- Penguin update no. 2 (26 – 05 – 2012): Affects less than 0.1% of English-language SERPs, but serves to confirm that this Google spam filter is here to stay.
- Penguin Update No. 3 (05 – 10 – 2012): Great expectations. Many expect a forceful action, with abundant and severe penalties, but it affects a moderate percentage. Specifically, 0.3%.
- Update to Penguin 2.0 no. 4 (22 – 05 – 2013): It’s been a little over a year since the Penguin launch, and Google is celebrating by rolling out the 2.0 generation of the filter. This time it includes in its list of practical objectives such as cloaking (showing different content to users and bots). It accounts for 2.4% of the queries in English.
- Penguin 2.1 update no. 5 (04 – 10 – 2013): Matt Cutts officially announces the release of Penguin version 2.1, which affects more or less 1%, but the penalties are harsh. Adult sites and online casinos bear the brunt.
- Update to Penguin 3.0 no. 6 (17 – 10 – 2014): It is 2014 the year in which the algorithm undergoes the most innovative update. Google Penguin 3.0 is released, with some really interesting innovations. This version is not limited to the usual anti-spam function, but helps previously penalized sites, obviously cleaned up, to recover positions in the SERPs. The “Everflux” version is also being developed, which involves continuous optimization of the algorithm so that the quality of the sites can be seen more quickly.
- Google Penguin 4.0: (9/23/2016): Almost two years after the 3.0 update, the latest Penguin algorithm update was released. The deployment lasts until October 13. Now Penguin operates in real timeis more “granular”, which means that it allows Google, among other things, better understand what we do with keywords, link anchor text, etc. Finally, it operates at the link and page level, ie, is not limited to devaluing the entire site in the SERPs, but the toxic link or the page affected by it..
Google Penguin 4.0, the one that has lasted until today
What does it mean here, “in real time”?
Well, a Penguin update that penalizes live and in real time. Yes, but how does something like this work?
Google Penguin went from a static activity to a dynamic (or constantly moving) operation. This implies that it is no longer necessary to count and analyze links, and periodically reorder positions in the SERPs. From 2016 to the present day and beyond, Google’s algorithm has the ability to act immediately when it detects a toxic link, without having to wait for the next update.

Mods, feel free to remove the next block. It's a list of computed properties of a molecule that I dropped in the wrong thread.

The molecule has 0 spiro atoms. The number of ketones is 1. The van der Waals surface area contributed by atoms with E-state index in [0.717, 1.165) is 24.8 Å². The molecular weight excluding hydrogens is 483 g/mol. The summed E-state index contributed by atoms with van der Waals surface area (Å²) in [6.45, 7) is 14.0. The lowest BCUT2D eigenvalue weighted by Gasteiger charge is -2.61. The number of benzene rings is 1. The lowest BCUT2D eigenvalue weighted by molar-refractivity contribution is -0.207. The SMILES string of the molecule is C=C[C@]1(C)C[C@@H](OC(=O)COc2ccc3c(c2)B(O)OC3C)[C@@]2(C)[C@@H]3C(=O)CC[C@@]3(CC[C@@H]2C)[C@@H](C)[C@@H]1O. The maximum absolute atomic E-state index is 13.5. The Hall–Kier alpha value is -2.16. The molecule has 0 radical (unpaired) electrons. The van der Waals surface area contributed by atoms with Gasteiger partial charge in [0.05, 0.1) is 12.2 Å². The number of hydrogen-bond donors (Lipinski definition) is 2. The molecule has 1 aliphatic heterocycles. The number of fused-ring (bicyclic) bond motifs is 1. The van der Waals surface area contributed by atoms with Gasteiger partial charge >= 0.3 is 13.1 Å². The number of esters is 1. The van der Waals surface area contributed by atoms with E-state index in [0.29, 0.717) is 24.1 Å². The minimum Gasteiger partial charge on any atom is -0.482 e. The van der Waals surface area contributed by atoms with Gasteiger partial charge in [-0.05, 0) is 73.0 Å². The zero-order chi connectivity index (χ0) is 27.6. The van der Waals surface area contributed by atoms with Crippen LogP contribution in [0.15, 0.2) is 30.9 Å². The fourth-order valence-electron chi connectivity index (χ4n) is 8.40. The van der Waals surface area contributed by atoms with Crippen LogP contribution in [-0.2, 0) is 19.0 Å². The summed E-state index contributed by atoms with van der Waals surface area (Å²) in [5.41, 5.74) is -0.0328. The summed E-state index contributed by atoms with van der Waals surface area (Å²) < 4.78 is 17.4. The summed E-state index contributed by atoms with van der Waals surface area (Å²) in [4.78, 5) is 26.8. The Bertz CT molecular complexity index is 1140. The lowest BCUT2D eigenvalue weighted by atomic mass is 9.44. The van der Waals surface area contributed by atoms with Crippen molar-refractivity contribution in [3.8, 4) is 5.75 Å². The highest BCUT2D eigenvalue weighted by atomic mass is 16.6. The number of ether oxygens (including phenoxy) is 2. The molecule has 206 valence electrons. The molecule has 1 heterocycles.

Until 2016, if you suffered a spam penalty, pretty much the only option was to make things right and wait.
Now, Penguin is always on the move to hunt you down.
Penalization in SEO
An SEO professional fears the effects of Google Penguin because it affects the quality of his site. The latter, in addition to being de-indexed by the search engine, also suffers a loss of organic traffic. This leads to lower visibility in search results and the disappearance, in terms of effectiveness, of several keywords.
These measures represent Penguin’s anti-spam function on the network, targeting all those sites that are inappropriate and not really useful content for users and their searches.
Sometimes, these penalties are also caused by a lack of attention to minuscule details, but which Google considers “indigestible”. In addition to the already mentioned“keyword stuffing” and“link spamming“, here are some others to avoid:
- Hidden links in parts of the text or images for the sole purpose of manipulating the classification.
- The so-called “
“a strategy used to make the search engine display content other than what users actually see.
- Satellite sites, i.e. sites created specifically to link from the home page to related content.
How to recover from a Google Penguin penalty
Who was it, the penguin, the panda or the Zoo employee?
The first thing to do is to make sure that Penguin is responsible for your website being seriously injured. If your website has suffered a hard hit, the culprits may be:
- A change in Google’s algorithm
- A manual sanction
If the smoking gun is not in the hands of the penguin or the panda bear, it is a Zoo employee! 😉 Indeed, sometimes Google staff apply penalties manually.
Knowing where the penalty comes from is essential to know the protocol you should apply next. Don’t worry, it’s very simple: if it’s a manual job, you will receive a message via Google Search Console. If there are no notifications, you should check when the drop in visits on your website started with Google Analytics data, and cross-check the information with the release date of the latest algorithm modifications. Easy, isn’t it?
The consequences of a Google Penguin penalty can be serious or very serious. You may simply lose positions in the search engine, drastically reducing the traffic to your website; or you may be de-indexed, or even your entire domain. For a business, this means ruin, if appropriate measures are not taken.
What can I do to get out of a Google Penguin penalty?
At a minimum, you should perform the following steps:
- Analyze your link profile. You can download it from Google Search Console.
- Locate links that Google Penguin might identify as spam.